Scientists have long observed a growing "dent" in the Earth's magnetic field just above the southern Atlantic Ocean.

The "South Atlantic Anomaly," as it has become known, can wreak havoc with satellites and spacecraft that happen to pass over it.

Now, scientists suspect it may have a connection to two mysterious blobs of dense material discovered in the Earth's mantle that recent research suggests could be the partial remains of Theia, an ancient Mars-sized protoplanet believed to have smashed into the Earth around 4.5 billion years ago, as Business Insider reports.

Last month, a team of scientists led by Qian Yuan, a graduate student from Arizona State University, presented the idea that the two underground blobs, each millions of times larger than Mount Everest, could have been shards left over from the collision.

Yuan and his colleagues found seismological evidence that the blobs, formally known as "large low-shear velocity provinces" (LLSVPs), were quite different from the rock in the rest of the Earth's mantle.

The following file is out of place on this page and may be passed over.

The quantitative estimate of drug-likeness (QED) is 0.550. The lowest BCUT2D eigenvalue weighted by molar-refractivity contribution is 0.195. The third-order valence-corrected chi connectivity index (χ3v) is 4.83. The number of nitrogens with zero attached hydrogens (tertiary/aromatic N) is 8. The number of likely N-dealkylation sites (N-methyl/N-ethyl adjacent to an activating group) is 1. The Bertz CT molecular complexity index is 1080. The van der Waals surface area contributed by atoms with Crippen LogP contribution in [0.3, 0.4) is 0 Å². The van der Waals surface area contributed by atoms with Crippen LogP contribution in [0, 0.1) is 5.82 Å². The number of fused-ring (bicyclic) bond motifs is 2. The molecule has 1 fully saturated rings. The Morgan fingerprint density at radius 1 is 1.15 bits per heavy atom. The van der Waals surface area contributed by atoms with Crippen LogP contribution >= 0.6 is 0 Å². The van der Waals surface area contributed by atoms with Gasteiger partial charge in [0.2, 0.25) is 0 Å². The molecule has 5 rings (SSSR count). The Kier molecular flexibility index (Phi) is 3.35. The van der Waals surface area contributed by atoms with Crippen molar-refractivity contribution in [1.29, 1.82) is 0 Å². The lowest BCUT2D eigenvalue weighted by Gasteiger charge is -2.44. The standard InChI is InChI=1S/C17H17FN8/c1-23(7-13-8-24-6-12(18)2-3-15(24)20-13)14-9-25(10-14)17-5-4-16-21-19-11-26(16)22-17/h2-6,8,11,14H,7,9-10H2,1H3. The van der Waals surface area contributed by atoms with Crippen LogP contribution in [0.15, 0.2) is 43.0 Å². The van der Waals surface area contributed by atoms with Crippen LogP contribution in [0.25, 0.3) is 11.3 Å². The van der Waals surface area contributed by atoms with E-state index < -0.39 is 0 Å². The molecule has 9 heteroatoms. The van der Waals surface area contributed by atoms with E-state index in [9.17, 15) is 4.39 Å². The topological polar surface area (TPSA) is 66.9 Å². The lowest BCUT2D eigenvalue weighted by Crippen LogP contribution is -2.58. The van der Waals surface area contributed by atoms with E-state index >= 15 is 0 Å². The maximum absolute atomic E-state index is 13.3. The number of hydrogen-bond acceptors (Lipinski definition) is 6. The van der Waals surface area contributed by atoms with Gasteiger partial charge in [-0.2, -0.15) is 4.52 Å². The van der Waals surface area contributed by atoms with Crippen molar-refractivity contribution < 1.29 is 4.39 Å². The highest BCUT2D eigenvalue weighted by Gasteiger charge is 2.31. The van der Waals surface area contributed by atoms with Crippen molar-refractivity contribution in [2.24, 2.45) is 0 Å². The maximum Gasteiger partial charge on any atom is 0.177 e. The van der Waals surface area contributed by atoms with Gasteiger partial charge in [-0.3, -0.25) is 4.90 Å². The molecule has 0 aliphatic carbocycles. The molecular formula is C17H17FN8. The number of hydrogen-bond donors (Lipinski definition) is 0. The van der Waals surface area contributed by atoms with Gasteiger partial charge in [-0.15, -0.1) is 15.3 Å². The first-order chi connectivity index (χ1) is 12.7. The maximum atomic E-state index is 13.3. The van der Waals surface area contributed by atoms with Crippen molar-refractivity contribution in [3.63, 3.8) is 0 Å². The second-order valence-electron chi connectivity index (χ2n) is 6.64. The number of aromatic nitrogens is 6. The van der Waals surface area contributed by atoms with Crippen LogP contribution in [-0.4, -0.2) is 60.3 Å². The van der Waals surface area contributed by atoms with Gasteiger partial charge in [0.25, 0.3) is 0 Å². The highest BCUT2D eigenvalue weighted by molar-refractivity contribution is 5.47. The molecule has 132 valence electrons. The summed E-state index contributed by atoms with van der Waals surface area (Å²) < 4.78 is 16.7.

The blobs may also have a connection to the South Atlantic Anomaly, as our planet's magnetic field is generated by the swirling iron in Earth's outer core, wherein hotter material rises into the partially solid mantle above and is replaced by sinking, denser material, a process known as convection.

Scientists believe the strange dip in the field is caused by something huge interrupting this process under the Atlantic Ocean.

As it turns out, the relatively hot and dense qualities of the two LLSVPs could technically be significant enough to affect these convection currents, Yuan proposed.

One of these blobs also happens to be near southern Africa, not too far from the South Atlantic Anomaly.

But it's not a perfect fit, problematizing the theory.

"Why doesn't the same weakness occur in the magnetic field above the Pacific, where the other province is?" Technical University of Denmark geophysicist Christopher Finlay told BI.

It's a compelling theory, which could shed light on the mysteries surrounding the magnetic field surrounding our planet that protects us from the Sun's harmful radiation.

But until Yuan's claims can be evaluated, we will have to take it for what it is: a theory.

READ MORE: Remnants of an ancient planet buried inside the Earth may be the cause of a weak spot in the magnetic field [Business Insider]

More on the anomaly: Scientists: Earth's Magnetic Field Could Shift 100x Faster Than Observed

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